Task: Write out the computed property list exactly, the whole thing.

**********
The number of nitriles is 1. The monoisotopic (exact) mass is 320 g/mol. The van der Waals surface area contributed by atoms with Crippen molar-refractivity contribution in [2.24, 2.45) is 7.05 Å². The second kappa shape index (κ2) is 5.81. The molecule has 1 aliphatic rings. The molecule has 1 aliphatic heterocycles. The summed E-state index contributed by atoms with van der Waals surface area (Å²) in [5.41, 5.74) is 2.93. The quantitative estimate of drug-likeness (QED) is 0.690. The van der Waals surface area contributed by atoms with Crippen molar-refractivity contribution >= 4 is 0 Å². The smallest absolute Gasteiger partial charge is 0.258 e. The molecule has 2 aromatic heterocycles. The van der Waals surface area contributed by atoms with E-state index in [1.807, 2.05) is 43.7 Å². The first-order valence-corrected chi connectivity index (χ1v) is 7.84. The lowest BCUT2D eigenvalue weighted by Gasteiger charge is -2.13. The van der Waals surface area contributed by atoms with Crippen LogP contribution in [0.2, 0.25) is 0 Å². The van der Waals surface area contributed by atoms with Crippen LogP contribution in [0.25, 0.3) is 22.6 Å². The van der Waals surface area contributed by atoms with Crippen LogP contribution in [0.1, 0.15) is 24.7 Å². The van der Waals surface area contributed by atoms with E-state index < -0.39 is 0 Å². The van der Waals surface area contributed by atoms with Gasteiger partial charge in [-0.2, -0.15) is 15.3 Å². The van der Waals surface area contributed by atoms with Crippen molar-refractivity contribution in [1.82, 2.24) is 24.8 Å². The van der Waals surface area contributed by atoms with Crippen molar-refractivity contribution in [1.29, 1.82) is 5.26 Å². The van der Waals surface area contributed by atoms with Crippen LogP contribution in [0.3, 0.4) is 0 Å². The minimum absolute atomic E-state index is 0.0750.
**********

The number of nitriles is 1. The monoisotopic (exact) mass is 320 g/mol. The van der Waals surface area contributed by atoms with Crippen molar-refractivity contribution in [2.24, 2.45) is 7.05 Å². The second kappa shape index (κ2) is 5.81. The molecule has 1 aliphatic rings. The molecule has 1 aliphatic heterocycles. The summed E-state index contributed by atoms with van der Waals surface area (Å²) in [5.41, 5.74) is 2.93. The quantitative estimate of drug-likeness (QED) is 0.690. The van der Waals surface area contributed by atoms with Crippen molar-refractivity contribution >= 4 is 0 Å². The smallest absolute Gasteiger partial charge is 0.258 e. The molecule has 2 aromatic heterocycles. The van der Waals surface area contributed by atoms with E-state index in [1.807, 2.05) is 43.7 Å². The first-order valence-corrected chi connectivity index (χ1v) is 7.84. The lowest BCUT2D eigenvalue weighted by Gasteiger charge is -2.13. The van der Waals surface area contributed by atoms with Crippen LogP contribution in [0.2, 0.25) is 0 Å². The van der Waals surface area contributed by atoms with Crippen LogP contribution in [0.25, 0.3) is 22.6 Å². The van der Waals surface area contributed by atoms with Crippen LogP contribution in [0.1, 0.15) is 24.7 Å². The van der Waals surface area contributed by atoms with E-state index < -0.39 is 0 Å². The van der Waals surface area contributed by atoms with Gasteiger partial charge in [-0.2, -0.15) is 15.3 Å². The van der Waals surface area contributed by atoms with Crippen molar-refractivity contribution in [1.82, 2.24) is 24.8 Å². The van der Waals surface area contributed by atoms with Crippen molar-refractivity contribution in [1.29, 1.82) is 5.26 Å². The van der Waals surface area contributed by atoms with Crippen LogP contribution in [0.3, 0.4) is 0 Å². The minimum absolute atomic E-state index is 0.0750.